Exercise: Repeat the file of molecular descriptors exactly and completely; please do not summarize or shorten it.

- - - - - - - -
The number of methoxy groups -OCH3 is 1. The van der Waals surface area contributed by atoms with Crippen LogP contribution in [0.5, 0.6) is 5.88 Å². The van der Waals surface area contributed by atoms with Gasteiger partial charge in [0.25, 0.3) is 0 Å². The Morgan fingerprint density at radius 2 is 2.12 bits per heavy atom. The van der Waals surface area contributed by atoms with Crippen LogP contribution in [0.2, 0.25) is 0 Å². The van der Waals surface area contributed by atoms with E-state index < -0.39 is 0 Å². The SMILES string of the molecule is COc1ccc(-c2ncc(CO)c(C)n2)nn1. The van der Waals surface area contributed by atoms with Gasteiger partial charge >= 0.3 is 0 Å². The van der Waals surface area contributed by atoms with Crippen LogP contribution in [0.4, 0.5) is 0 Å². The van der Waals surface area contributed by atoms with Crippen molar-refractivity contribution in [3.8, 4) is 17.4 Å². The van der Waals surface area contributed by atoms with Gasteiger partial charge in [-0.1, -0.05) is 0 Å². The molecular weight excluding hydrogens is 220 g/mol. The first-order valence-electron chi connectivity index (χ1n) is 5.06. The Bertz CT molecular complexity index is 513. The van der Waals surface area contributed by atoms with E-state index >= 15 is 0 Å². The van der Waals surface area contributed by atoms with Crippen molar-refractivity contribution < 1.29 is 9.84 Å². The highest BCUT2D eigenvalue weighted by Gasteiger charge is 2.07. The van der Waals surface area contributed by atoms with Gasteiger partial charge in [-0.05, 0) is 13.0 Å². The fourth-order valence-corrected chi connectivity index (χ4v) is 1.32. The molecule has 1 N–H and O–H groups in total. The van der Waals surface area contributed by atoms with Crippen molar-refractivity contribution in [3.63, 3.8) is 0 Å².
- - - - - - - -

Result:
The number of methoxy groups -OCH3 is 1. The van der Waals surface area contributed by atoms with Crippen LogP contribution in [0.5, 0.6) is 5.88 Å². The van der Waals surface area contributed by atoms with Gasteiger partial charge in [0.25, 0.3) is 0 Å². The Morgan fingerprint density at radius 2 is 2.12 bits per heavy atom. The van der Waals surface area contributed by atoms with Crippen LogP contribution in [0.2, 0.25) is 0 Å². The van der Waals surface area contributed by atoms with E-state index < -0.39 is 0 Å². The SMILES string of the molecule is COc1ccc(-c2ncc(CO)c(C)n2)nn1. The van der Waals surface area contributed by atoms with Gasteiger partial charge >= 0.3 is 0 Å². The van der Waals surface area contributed by atoms with Crippen LogP contribution in [0.4, 0.5) is 0 Å². The van der Waals surface area contributed by atoms with Crippen molar-refractivity contribution in [3.8, 4) is 17.4 Å². The van der Waals surface area contributed by atoms with Gasteiger partial charge in [-0.1, -0.05) is 0 Å². The molecular weight excluding hydrogens is 220 g/mol. The first-order valence-electron chi connectivity index (χ1n) is 5.06. The Bertz CT molecular complexity index is 513. The van der Waals surface area contributed by atoms with E-state index >= 15 is 0 Å². The van der Waals surface area contributed by atoms with Crippen molar-refractivity contribution < 1.29 is 9.84 Å². The highest BCUT2D eigenvalue weighted by Gasteiger charge is 2.07. The van der Waals surface area contributed by atoms with Gasteiger partial charge in [-0.05, 0) is 13.0 Å². The fourth-order valence-corrected chi connectivity index (χ4v) is 1.32. The molecule has 1 N–H and O–H groups in total. The van der Waals surface area contributed by atoms with Crippen molar-refractivity contribution in [3.63, 3.8) is 0 Å².